You’ve been filming and taking photographs each day to upload onto the website, right?

Rob: Yeah, we always crack up when we watch them at the end of the day!
Jeremy: We’re a little behind schedule so we’re actually editing footage from the last country. I guess that adds to our feeling of disorientation. We’re only in one place for 2 or 3 days, and barely learn to say ‘thank you’ before we fly off to the next country. But we still have to keep the last country in mind because at night, we have to edit the footage we took there. I think this influences the way it edit our videos… like, if we had a very traditionally ‘Japanese’ day today, and then go and edit footage from America tonight, it would probably be quite different to if we edited it there and then.

Anything you keep in mind when filming?

Jeremy: I try to have an idea of the video I want in mind before I begin filming. Otherwise we’ll have too much footage to go through. Also, the 55DSL website has a worldwide audience so we have to make it as ‘international’ as possible, with a universal humor. I don’t understand Rob’s sense of humor sometimes, so…
Rob: The British humor is too hard for him!

Jeremy – being a filmmaker back home, have you gotten any inspiration from this trip?

Jeremy: Incidentally, before I entered this competition I had written a series of travel documentaries, so this is like a dream come true! I intend to re-visit each country in the future and make a more in-depth documentary. So this is like the teaser for my next project.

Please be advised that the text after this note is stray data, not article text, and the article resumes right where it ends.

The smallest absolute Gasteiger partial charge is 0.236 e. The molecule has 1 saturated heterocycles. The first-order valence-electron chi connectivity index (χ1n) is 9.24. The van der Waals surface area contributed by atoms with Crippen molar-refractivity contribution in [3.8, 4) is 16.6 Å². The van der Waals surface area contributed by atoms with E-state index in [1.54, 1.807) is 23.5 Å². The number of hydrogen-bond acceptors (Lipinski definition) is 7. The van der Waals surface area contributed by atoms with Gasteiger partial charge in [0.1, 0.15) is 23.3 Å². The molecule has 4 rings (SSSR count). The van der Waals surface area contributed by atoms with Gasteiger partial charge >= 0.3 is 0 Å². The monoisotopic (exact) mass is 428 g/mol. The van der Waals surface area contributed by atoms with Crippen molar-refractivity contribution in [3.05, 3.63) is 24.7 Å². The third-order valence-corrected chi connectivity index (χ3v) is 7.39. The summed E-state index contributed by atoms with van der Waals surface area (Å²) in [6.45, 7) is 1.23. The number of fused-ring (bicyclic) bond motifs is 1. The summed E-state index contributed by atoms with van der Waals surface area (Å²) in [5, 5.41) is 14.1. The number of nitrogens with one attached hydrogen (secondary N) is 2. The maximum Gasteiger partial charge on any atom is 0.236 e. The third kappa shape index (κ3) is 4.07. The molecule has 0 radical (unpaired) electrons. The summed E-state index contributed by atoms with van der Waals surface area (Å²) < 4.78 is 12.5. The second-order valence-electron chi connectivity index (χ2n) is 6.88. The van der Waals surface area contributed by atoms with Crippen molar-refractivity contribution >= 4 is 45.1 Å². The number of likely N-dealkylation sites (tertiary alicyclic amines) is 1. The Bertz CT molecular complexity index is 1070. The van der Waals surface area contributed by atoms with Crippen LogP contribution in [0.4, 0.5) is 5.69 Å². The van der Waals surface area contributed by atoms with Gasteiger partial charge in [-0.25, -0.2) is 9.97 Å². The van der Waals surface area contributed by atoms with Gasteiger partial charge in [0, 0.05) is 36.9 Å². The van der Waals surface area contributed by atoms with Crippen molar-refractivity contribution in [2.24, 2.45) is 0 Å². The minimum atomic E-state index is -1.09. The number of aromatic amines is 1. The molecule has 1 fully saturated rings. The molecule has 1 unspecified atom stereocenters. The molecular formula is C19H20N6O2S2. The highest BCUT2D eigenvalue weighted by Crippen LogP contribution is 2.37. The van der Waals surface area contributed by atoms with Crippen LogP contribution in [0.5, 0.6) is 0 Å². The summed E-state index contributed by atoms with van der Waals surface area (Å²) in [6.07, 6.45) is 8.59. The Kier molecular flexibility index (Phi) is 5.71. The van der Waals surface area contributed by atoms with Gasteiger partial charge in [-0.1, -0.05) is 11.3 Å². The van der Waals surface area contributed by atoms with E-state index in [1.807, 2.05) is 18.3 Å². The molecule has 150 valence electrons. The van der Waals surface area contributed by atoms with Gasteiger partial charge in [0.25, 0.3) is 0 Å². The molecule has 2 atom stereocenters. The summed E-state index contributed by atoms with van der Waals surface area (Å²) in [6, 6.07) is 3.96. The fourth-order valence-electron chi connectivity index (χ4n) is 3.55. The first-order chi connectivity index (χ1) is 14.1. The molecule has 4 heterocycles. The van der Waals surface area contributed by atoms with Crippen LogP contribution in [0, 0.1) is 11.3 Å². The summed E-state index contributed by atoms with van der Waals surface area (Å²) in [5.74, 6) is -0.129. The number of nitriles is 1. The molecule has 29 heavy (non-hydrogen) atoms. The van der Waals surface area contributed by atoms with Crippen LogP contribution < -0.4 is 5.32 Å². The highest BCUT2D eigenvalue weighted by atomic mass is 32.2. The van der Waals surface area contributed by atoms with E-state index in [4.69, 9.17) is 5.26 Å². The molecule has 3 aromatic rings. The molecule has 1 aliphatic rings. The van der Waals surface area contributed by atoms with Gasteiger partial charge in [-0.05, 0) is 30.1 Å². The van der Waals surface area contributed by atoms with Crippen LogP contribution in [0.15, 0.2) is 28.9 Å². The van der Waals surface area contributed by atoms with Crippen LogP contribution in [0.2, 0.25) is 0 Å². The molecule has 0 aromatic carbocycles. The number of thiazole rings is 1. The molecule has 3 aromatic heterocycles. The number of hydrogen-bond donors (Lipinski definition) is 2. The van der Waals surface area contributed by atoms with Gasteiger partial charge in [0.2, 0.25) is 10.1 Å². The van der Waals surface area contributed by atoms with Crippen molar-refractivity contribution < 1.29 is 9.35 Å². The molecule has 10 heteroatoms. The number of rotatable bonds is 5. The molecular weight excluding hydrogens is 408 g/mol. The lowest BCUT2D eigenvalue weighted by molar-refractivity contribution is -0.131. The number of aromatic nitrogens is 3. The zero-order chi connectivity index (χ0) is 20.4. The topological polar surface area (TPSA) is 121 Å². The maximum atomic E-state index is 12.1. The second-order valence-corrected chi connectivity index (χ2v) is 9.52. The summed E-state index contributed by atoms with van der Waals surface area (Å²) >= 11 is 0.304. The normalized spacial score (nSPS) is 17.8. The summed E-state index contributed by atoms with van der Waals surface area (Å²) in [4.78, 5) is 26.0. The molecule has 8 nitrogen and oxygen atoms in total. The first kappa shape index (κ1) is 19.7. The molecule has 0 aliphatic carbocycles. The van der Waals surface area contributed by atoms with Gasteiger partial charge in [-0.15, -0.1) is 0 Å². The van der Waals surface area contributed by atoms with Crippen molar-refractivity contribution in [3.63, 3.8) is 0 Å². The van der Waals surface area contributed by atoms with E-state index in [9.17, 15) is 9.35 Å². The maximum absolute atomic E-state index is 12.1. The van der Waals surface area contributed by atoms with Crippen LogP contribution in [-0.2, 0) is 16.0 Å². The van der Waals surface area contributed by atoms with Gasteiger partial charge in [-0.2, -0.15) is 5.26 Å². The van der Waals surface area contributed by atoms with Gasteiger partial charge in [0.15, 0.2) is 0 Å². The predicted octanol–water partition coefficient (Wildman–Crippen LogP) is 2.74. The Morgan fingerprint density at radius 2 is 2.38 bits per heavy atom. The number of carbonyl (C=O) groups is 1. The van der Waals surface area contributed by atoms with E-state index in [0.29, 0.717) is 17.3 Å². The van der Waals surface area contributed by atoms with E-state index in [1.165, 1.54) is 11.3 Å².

Rob, you studied graphic design in school. What next?

Rob: I don’t necessarily want to stick to graphics, I’m open to all things creative. Illustration, design, anything really…I only graduated last year so I’m still trying to figure it all out. And now this trip has totally thrown me off kilter!

You’ve finished a third of your 55 day trip. Are you sick of each other yet?

Jeremy: I don’t talk to Rob in the morning…
Rob: The mornings are very fuzzy.
Jeremy: I like the fact that we’re artistically very compatible. He knows things I don’t, and vice versa…
Rob: But seriously, for the last 6 weeks or so, we’ve been together 24 hours a day. And you know what? I think we’re doing alright!

Good luck with the rest of your trip!

Check out the 55DSL website for regular updates by the JLBs: 55DSL Junior Lucky Bastards


Lena Oishi

Lena Oishi

Born in Japan in 1982, grew up in England and Australia. With a BA in Media and Communications and MA in Cinema Studies, she now lives in Tokyo as a freelance translator and occasional editor. Works include VICE Magazine, Japanese editorial supervision of "Metronome No. 11 - <i>What Is To Be Done? Tokyo</i> " (Seikosha, 2007), and translation for film and art festival catalogs. She can also interpret simultaneously if you give her enough candy. Lena likes making her eyeballs bleed after watching way too many films while eating ice cream in the dark.